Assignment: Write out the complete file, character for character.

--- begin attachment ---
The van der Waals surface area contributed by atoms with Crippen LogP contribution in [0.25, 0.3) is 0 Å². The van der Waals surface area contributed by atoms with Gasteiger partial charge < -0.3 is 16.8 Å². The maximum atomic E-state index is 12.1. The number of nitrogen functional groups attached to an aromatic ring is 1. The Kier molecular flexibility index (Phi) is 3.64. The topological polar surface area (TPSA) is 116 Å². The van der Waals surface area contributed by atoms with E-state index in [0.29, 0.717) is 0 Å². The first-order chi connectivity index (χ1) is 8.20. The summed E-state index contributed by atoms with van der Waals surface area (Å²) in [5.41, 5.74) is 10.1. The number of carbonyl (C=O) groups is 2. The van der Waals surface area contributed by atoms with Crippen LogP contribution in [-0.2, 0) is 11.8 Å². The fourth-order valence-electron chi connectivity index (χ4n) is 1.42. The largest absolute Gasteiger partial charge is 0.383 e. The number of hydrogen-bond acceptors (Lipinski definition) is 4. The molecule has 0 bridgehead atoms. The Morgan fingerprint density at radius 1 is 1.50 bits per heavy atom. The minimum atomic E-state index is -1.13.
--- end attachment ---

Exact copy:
The van der Waals surface area contributed by atoms with Crippen LogP contribution in [0.25, 0.3) is 0 Å². The van der Waals surface area contributed by atoms with Gasteiger partial charge < -0.3 is 16.8 Å². The maximum atomic E-state index is 12.1. The number of nitrogen functional groups attached to an aromatic ring is 1. The Kier molecular flexibility index (Phi) is 3.64. The topological polar surface area (TPSA) is 116 Å². The van der Waals surface area contributed by atoms with E-state index in [0.29, 0.717) is 0 Å². The first-order chi connectivity index (χ1) is 8.20. The summed E-state index contributed by atoms with van der Waals surface area (Å²) in [5.41, 5.74) is 10.1. The number of carbonyl (C=O) groups is 2. The van der Waals surface area contributed by atoms with Crippen LogP contribution in [-0.2, 0) is 11.8 Å². The fourth-order valence-electron chi connectivity index (χ4n) is 1.42. The largest absolute Gasteiger partial charge is 0.383 e. The number of hydrogen-bond acceptors (Lipinski definition) is 4. The molecule has 0 bridgehead atoms. The Morgan fingerprint density at radius 1 is 1.50 bits per heavy atom. The minimum atomic E-state index is -1.13.